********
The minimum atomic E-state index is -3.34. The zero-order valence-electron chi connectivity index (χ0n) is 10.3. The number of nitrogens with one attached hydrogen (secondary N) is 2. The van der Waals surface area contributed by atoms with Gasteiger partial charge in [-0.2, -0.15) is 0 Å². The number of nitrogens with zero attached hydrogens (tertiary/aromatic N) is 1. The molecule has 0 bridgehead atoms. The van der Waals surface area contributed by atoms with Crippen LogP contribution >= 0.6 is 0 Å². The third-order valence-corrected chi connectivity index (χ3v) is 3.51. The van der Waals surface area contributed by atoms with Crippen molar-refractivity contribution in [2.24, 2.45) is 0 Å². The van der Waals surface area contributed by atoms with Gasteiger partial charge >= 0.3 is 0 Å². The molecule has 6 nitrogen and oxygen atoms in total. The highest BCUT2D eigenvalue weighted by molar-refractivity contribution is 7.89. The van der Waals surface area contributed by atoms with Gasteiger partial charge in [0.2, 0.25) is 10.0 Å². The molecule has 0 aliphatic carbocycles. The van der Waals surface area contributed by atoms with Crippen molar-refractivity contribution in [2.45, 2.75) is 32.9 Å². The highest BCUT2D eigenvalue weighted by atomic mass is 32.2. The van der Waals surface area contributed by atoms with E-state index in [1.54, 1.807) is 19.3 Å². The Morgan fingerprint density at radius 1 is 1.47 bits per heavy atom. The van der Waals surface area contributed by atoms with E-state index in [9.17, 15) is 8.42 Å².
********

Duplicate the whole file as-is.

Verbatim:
The minimum atomic E-state index is -3.34. The zero-order valence-electron chi connectivity index (χ0n) is 10.3. The number of nitrogens with one attached hydrogen (secondary N) is 2. The van der Waals surface area contributed by atoms with Gasteiger partial charge in [-0.2, -0.15) is 0 Å². The number of nitrogens with zero attached hydrogens (tertiary/aromatic N) is 1. The molecule has 0 bridgehead atoms. The van der Waals surface area contributed by atoms with Crippen LogP contribution >= 0.6 is 0 Å². The third-order valence-corrected chi connectivity index (χ3v) is 3.51. The van der Waals surface area contributed by atoms with Crippen molar-refractivity contribution in [2.24, 2.45) is 0 Å². The van der Waals surface area contributed by atoms with Gasteiger partial charge >= 0.3 is 0 Å². The molecule has 6 nitrogen and oxygen atoms in total. The highest BCUT2D eigenvalue weighted by molar-refractivity contribution is 7.89. The van der Waals surface area contributed by atoms with Gasteiger partial charge in [0.2, 0.25) is 10.0 Å². The molecule has 0 aliphatic carbocycles. The van der Waals surface area contributed by atoms with Crippen molar-refractivity contribution in [2.45, 2.75) is 32.9 Å². The highest BCUT2D eigenvalue weighted by atomic mass is 32.2. The van der Waals surface area contributed by atoms with E-state index in [1.54, 1.807) is 19.3 Å². The Morgan fingerprint density at radius 1 is 1.47 bits per heavy atom. The van der Waals surface area contributed by atoms with E-state index in [9.17, 15) is 8.42 Å².